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Quiz 10 Study Guide

by: Kate Notetaker

Quiz 10 Study Guide GEOL1005

Kate Notetaker

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Notes on pages 506-508 in the textbook for the quiz.
Historical Geology
Catherine A. Forster
Study Guide
Historical Geology, Geology
50 ?




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This 2 page Study Guide was uploaded by Kate Notetaker on Monday April 11, 2016. The Study Guide belongs to GEOL1005 at George Washington University taught by Catherine A. Forster in Winter 2016. Since its upload, it has received 24 views. For similar materials see Historical Geology in Geology at George Washington University.


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Date Created: 04/11/16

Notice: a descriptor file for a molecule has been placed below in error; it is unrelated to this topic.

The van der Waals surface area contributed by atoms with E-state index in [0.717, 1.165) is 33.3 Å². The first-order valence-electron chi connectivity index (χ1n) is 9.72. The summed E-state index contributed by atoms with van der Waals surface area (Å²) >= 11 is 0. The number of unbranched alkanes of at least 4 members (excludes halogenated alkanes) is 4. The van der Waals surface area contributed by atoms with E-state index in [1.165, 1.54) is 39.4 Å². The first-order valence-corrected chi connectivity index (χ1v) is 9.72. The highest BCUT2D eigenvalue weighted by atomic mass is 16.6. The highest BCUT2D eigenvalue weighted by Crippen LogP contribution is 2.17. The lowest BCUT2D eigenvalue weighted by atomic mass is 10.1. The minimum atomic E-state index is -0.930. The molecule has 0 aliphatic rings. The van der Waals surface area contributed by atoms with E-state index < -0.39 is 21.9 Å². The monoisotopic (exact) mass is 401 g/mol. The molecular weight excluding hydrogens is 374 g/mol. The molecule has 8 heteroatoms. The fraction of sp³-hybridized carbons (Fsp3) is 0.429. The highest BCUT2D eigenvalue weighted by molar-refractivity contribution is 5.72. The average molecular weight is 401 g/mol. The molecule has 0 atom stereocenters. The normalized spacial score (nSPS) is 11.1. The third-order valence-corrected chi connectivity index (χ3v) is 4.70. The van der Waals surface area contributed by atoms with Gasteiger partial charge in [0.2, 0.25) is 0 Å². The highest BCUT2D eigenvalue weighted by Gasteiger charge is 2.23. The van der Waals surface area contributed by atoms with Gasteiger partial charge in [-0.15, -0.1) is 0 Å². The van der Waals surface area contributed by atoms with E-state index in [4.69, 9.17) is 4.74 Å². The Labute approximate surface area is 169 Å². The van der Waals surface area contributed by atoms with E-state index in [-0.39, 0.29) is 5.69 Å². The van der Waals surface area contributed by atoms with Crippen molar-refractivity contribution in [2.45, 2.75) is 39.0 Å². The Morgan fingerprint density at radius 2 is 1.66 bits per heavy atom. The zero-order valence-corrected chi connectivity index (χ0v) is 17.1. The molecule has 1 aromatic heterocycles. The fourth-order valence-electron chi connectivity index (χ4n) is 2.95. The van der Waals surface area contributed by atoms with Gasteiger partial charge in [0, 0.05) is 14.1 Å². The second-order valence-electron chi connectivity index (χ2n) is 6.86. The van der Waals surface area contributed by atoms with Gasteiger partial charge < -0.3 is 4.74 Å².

Pg. 506-508 The Himalaya  Formed during Neogene time o Relatively young mountain system  Tallest mountain range on Earth o Its front rises abruptly from the flat Ganges Plain o Mount Everest, the tallest mountain on Earth  8848 meters above sea level o Broad Tibetan plateau  north of the Himalayan front, stands at an average elevation of 5 km  higher than any mountain peak in the 48 contiguous US  Part of a great series of mountain chains of Cenozoic origin  stretches from Spain and North Africa to Southeast Asia o Formed as a result of the northward movement of fragments of Gondwanaland  Alps and other Cenozoic mountains of the Mediterranean region o Formed as the African plate moved northward against the Eurasian plate  Late in the Mesozoic Era, the Indian peninsula was moving northward at a high velocity (18 centimeters per year) o As an island continent within the large Australian plate o Collision of this Indian craton with Eurasia created the Himalaya  During Eocene time  shallow seas covered much of the Indian craton o Limestones were laid down over large areas o Coarse sediment derived from mountainous terrain  deposited on top of the limestones in Late Miocene time  Not long before this did mountain building begin o Sediments in the Indian Ocean provide additional evidence of the timing of orogenic activity  Oldest deep sea turbidites deposited offshore date to the Middle Miocene  Rivers cannot be much older  came into being with the Himalayans started to form (20 million years ago)  Much of the Himalaya has been uplifted during the last 15 million years  India approaches Eurasia, riding on the Australian plate o Northern margin of the plate subducted beneath Eurasia o When India arrived, it could not be subducted (it was a continental mass) o Subduction and igneous activity along the southern margin of Tibet ceased  20 million years ago, India began to wedge beneath the southern margin of Tibet o Without descending into the asthenosphere  Ophiolites  formed when the sediments of the forearc basin (bordered Tibet) were squeezed along the suture, along with material of the accretionary wedge and solid oceanic crust  Northern margin of India broke away from the rest of the Indian craton o Remaining Indian craton slid beneath the margin of Eurasia for at least 100 km along a huge thrust fault  Known as the main central thrust  Valleys have cut deep into the mountains o Movement along the central thrust ceased sometime before 10 million years ago o New fault  Main boundary fault  develops below the main central thrust  Movement continues today  Movement along the two faults causes a great thickening of the Indian crust o Margin of India has underthrust the slices of crust that have broken from it o Underthrusting  because the continental lithosphere of the Indian craton before the underthrusting was unusually thin  Fold and thrust belt formed above the main central thrust and main boundary fault  Foreland basin to the south of this belt  huge body of sediment o Siwalik beds o Formed from material eroded from the mountains o Large numbers of fossil mammals of Neogene age o Constitute molasses that has accumulated where the crust has been depressed by the adjacent mountain chain o Never been deep enough to admit the ocean  received only non-marine sediments o Document the composition of the rich faunas that occupied the spreading savannahs of Late Miocene through Pleistocene age  Great rivers of eastern Asia also formed in the Miocene during the uplift of the Himalayan region  High relief and abundant rainfall of the region  Indus and Ganges of India and several large rivers of Southeast Asia contribute huge volumes of sediment to the ocean  Earthquakes through the Himalayan region as a result of movement along the faults o Mountain building far from over


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